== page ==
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Summer drink and drug driving campaign Its not worth the risk warn police

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Police in West Yorkshire have urged people not to take the risk as part of a national summer drink and drug driving campaign.

They are reminding local people that over the past five years, there have been 45 fatalities on the county’s roads involving at least one driver found to be under the influence of drink or drugs.

From April 2015 to March 2016, there were 2,246 arrests, with 1,762 charges for drink driving offences, compared to 2,111 arrests and 1,659 charges the previous year. There were 185 arrests and 111 charges for drug driving in the same period, compared to 47 arrests and 27 charges the year before.

Inspector Joanne Field, who leads West Yorkshire Police’s Roads Policing Unit, said: “Driving while under the influence of drink or drugs is always a significant danger, but as summer gets into full swing, barbecues and parties – often at the homes of friends and family – become more popular and so can the temptation to drive to and from such events.

“A spur of the minute decision to get behind the wheel can have devastating consequences. The 2016 campaign is about hammering home the message that on a daily basis people across West Yorkshire are risking theirs and other people’s lives and that drink or drug driving have extremely serious consequences.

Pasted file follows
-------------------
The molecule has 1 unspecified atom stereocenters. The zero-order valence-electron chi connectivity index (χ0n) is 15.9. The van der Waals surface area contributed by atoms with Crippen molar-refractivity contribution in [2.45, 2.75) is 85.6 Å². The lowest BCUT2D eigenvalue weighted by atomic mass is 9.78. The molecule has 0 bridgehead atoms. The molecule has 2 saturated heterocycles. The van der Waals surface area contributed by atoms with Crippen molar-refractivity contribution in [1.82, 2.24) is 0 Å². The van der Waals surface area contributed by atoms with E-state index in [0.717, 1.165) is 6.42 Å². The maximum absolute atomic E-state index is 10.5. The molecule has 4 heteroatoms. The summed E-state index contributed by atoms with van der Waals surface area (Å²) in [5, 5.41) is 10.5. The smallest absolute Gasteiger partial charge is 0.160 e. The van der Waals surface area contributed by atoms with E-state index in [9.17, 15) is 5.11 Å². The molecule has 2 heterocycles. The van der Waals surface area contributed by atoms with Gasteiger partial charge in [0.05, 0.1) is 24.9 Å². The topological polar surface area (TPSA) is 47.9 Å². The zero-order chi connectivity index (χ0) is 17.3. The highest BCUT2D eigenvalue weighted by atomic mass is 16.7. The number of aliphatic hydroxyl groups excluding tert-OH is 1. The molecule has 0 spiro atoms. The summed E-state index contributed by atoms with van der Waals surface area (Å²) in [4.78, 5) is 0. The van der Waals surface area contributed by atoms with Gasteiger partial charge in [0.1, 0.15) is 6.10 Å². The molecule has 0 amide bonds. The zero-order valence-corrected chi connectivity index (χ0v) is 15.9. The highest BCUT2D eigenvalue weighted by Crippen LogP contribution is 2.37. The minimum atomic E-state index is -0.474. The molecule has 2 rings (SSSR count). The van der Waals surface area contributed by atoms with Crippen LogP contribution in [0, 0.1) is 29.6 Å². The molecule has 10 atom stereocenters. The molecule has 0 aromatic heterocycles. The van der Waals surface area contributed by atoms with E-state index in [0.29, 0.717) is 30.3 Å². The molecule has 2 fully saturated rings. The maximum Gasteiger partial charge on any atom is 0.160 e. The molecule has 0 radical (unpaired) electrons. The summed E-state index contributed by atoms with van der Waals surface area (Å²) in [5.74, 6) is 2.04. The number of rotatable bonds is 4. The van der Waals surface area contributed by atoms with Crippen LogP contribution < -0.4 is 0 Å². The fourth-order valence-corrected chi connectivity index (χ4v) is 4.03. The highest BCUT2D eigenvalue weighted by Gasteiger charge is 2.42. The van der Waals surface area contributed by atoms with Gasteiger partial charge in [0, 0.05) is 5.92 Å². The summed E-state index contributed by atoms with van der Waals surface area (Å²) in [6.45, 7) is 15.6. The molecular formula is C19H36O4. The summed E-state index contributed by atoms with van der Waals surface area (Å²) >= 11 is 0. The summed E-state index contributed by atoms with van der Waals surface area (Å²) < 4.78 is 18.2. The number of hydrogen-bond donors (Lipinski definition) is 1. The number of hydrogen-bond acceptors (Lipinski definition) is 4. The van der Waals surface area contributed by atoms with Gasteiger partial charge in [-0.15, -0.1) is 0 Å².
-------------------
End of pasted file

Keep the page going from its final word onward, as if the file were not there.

“You might not even know you’re over the limit. It takes time for alcohol to leave your system so it’s quite possible that if you’ve been drinking into the early hours and are driving later that morning, such as going to work or shopping or visiting a friend, you could well still be over the limit. If you are at all in doubt then don’t drive – it’s not worth the risk and you will have to live with the consequences for the rest of your life.”

Anyone convicted for driving while under the influence will receive a criminal record along with a driving ban of at least a year and a fine of up to £5,000.

Inspector Field added: “The effect of a conviction can be life destroying. In my time as an officer, I have seen people lose their job, career and relationships. If you’re going out to drink any amount please leave your car keys at home. It’s simply not worth the risk.”

She added that the introduction of roadside saliva tests have made it easier to test for drugs like cannabis and cocaine. She said the limits were set very low and again, the penalties were high.

Meanwhile, police in North Yorkshire made 69 arrests in the first two weeks of their campaign.

Of the 69 arrests, nine people were more than two-and a-half times the legal limit, with one woman registering readings of more than four times the legal limit.

Of the 22 arrests for drug driving, 17 were from the sort of tests mentioned by Inspector Field.

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